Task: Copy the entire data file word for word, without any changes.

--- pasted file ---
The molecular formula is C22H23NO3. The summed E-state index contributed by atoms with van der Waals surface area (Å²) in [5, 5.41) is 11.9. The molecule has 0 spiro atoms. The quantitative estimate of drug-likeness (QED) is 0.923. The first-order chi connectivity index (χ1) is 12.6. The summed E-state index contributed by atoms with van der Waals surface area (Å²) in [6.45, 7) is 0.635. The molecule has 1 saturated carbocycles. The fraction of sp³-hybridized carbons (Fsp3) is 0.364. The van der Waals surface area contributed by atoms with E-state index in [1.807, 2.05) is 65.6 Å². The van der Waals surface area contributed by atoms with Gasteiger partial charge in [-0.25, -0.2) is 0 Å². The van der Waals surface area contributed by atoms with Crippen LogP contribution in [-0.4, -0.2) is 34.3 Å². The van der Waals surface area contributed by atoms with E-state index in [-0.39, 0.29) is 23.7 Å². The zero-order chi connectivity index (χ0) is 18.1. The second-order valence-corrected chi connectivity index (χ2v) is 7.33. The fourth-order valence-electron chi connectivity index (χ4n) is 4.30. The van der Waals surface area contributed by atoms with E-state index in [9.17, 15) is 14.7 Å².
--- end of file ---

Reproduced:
The molecular formula is C22H23NO3. The summed E-state index contributed by atoms with van der Waals surface area (Å²) in [5, 5.41) is 11.9. The molecule has 0 spiro atoms. The quantitative estimate of drug-likeness (QED) is 0.923. The first-order chi connectivity index (χ1) is 12.6. The summed E-state index contributed by atoms with van der Waals surface area (Å²) in [6.45, 7) is 0.635. The molecule has 1 saturated carbocycles. The fraction of sp³-hybridized carbons (Fsp3) is 0.364. The van der Waals surface area contributed by atoms with E-state index in [1.807, 2.05) is 65.6 Å². The van der Waals surface area contributed by atoms with Gasteiger partial charge in [-0.25, -0.2) is 0 Å². The van der Waals surface area contributed by atoms with Crippen LogP contribution in [-0.4, -0.2) is 34.3 Å². The van der Waals surface area contributed by atoms with E-state index in [-0.39, 0.29) is 23.7 Å². The zero-order chi connectivity index (χ0) is 18.1. The second-order valence-corrected chi connectivity index (χ2v) is 7.33. The fourth-order valence-electron chi connectivity index (χ4n) is 4.30. The van der Waals surface area contributed by atoms with E-state index in [9.17, 15) is 14.7 Å².